Who knows -- maybe she'd feel it was worth it.
-----------------------------

Well, I warned you.

http://www.huffingtonpost.com/melissa-lafsky/the-footnote-speaks-what_b_270298.html

Good grief!

Ted Kennedy held his Senate seat for more than four decades.

Kennedy earned C grades at the private Milton Academy, but was admitted to Harvard as a "legacy" -- his father and older brothers had attended there, so the younger and dimmer Kennedy's admission was virtually assured. While attending, he was expelled twice, once for cheating on a test, and once for paying a classmate to cheat for him. While expelled, Kennedy enlisted in the Army, but mistakenly signed up for four years instead of two. His father, Joseph P. Kennedy, former U.S. Ambassador to England, pulled the necessary strings to have his enlistment shortened to two years, and to ensure that he served in Europe, not Korea, where a war was raging. Kennedy was assigned to Paris, never advanced beyond the rank of Private, and returned to Harvard upon being discharged.

While attending law school at the University of Virginia, he was cited for reckless driving four times, including once when he was clocked driving 90 miles per hour in a residential neighborhood with his headlights off after dark. Yet his Virginia driver's license was never revoked. He passed the bar exam in 1959, and two years later was appointed an Assistant to the District Attorney in Massachusetts' Suffolk County.

In 1962, at age 30 (constitutionally, the minimum age to hold a Senate seat) he ran for the Senate. His timing was perfect -- his brother John had given up the seat to become President, and Kennedy easily won the office. He was re-elected to seven more terms.

In 1964, he was seriously injured in a plane crash, and hospitalized for several months.

On 19 July 1969, Kennedy attended a party on Chappaquiddick Island in Massachusetts. At about 11:00 PM, he borrowed his chauffeur's keys to his Oldsmobile limousine, and offered to give a ride home to Mary Jo Kopechne, a campaign worker. Leaving the island via an unlit bridge with no guard rail, Kennedy steered the car off the bridge, flipped, and into Poucha Pond. He swam to shore and walked back to the party -- passing several houses and a fire station -- and two friends returned with him to the scene of the accident. According to their later testimony, they told him what he already knew, that he was required by law to immediately report the accident to the authorities. Instead Kennedy made his way to his hotel, called his lawyer, and went to sleep.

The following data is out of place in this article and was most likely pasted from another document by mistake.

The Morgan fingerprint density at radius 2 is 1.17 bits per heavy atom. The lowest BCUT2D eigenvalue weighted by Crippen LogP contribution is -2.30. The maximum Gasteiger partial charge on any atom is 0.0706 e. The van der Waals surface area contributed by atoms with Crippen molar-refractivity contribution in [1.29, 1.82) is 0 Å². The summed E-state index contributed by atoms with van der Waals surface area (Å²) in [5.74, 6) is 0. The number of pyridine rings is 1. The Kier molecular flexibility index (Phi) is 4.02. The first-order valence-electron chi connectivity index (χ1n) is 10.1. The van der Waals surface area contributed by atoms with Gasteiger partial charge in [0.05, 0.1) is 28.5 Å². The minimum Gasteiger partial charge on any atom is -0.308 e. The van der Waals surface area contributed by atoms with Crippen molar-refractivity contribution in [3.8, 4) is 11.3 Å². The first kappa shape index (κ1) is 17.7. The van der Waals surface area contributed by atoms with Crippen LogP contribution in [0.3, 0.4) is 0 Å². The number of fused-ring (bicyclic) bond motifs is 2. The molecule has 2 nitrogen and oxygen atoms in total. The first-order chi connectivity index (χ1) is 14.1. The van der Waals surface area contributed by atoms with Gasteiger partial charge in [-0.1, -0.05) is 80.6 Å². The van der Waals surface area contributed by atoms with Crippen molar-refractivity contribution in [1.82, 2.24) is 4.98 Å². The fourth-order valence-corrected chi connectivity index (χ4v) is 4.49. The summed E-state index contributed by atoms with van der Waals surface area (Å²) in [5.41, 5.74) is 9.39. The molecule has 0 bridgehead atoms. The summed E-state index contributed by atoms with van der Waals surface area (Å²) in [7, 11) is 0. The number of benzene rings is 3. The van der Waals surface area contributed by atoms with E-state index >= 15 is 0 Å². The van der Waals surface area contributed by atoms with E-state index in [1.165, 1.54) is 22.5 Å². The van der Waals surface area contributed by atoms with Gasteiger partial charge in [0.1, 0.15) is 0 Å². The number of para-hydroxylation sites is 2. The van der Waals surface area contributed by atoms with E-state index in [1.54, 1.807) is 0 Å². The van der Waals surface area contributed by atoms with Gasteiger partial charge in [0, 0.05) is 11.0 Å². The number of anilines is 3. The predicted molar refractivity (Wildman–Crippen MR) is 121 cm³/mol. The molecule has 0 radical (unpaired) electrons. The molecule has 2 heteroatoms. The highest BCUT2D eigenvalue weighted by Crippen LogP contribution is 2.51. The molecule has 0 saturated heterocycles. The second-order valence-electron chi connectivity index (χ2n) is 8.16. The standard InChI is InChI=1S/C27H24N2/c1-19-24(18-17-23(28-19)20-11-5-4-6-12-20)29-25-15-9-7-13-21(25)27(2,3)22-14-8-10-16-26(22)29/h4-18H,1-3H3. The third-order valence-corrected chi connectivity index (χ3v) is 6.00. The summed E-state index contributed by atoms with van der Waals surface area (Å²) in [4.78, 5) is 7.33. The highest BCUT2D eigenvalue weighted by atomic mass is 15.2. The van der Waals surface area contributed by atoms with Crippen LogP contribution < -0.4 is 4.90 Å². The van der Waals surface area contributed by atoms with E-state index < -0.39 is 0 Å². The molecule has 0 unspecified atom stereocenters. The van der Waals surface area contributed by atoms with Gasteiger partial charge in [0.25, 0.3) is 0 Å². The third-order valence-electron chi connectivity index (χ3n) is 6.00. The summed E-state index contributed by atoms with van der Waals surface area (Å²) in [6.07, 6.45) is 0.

Kennedy called the police the next morning. By then the wreck had already been discovered. Before dying, Kopechne had scratched at the upholstered floor above her head in the upside-down car. The Kennedy family began pulling strings, ensuring that any inquiry would be contained. Her corpse was whisked out-of-state to her family, before an autopsy could be conducted. Further details are uncertain, but after the accident Kennedy says he repeatedly dove under the water trying to rescue Kopechne, and he didn't call police because he was in a state of shock. In versions not so kind, it is widely assumed Kennedy was drunk, that he was having an affair with Kopechne, and/or that he held off calling police in hopes that his family could fix the problem overnight.Some obits that Kopechne may have lived for 2 hours in the air pocket waiting for someone to rescue her.She did not drown, she died after she ran out of air.